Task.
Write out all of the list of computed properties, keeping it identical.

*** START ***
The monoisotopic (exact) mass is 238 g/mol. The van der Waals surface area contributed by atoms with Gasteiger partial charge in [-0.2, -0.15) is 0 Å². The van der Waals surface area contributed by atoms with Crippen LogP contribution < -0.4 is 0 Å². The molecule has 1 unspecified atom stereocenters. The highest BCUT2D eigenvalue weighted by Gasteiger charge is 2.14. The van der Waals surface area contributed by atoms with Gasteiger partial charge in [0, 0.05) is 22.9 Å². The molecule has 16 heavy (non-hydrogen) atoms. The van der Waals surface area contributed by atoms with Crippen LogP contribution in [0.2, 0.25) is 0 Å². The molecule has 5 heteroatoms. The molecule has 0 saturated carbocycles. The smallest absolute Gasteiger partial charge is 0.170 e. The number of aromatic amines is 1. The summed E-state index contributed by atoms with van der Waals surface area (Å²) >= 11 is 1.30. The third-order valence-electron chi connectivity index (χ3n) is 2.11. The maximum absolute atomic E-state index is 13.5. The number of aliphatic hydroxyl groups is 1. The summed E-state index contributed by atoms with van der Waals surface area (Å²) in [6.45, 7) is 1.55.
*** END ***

The monoisotopic (exact) mass is 238 g/mol. The van der Waals surface area contributed by atoms with Gasteiger partial charge in [-0.2, -0.15) is 0 Å². The van der Waals surface area contributed by atoms with Crippen LogP contribution < -0.4 is 0 Å². The molecule has 1 unspecified atom stereocenters. The highest BCUT2D eigenvalue weighted by Gasteiger charge is 2.14. The van der Waals surface area contributed by atoms with Gasteiger partial charge in [0, 0.05) is 22.9 Å². The molecule has 16 heavy (non-hydrogen) atoms. The van der Waals surface area contributed by atoms with Crippen LogP contribution in [0.2, 0.25) is 0 Å². The molecule has 5 heteroatoms. The molecule has 0 saturated carbocycles. The smallest absolute Gasteiger partial charge is 0.170 e. The number of aromatic amines is 1. The summed E-state index contributed by atoms with van der Waals surface area (Å²) >= 11 is 1.30. The third-order valence-electron chi connectivity index (χ3n) is 2.11. The maximum absolute atomic E-state index is 13.5. The number of aliphatic hydroxyl groups is 1. The summed E-state index contributed by atoms with van der Waals surface area (Å²) in [6.45, 7) is 1.55.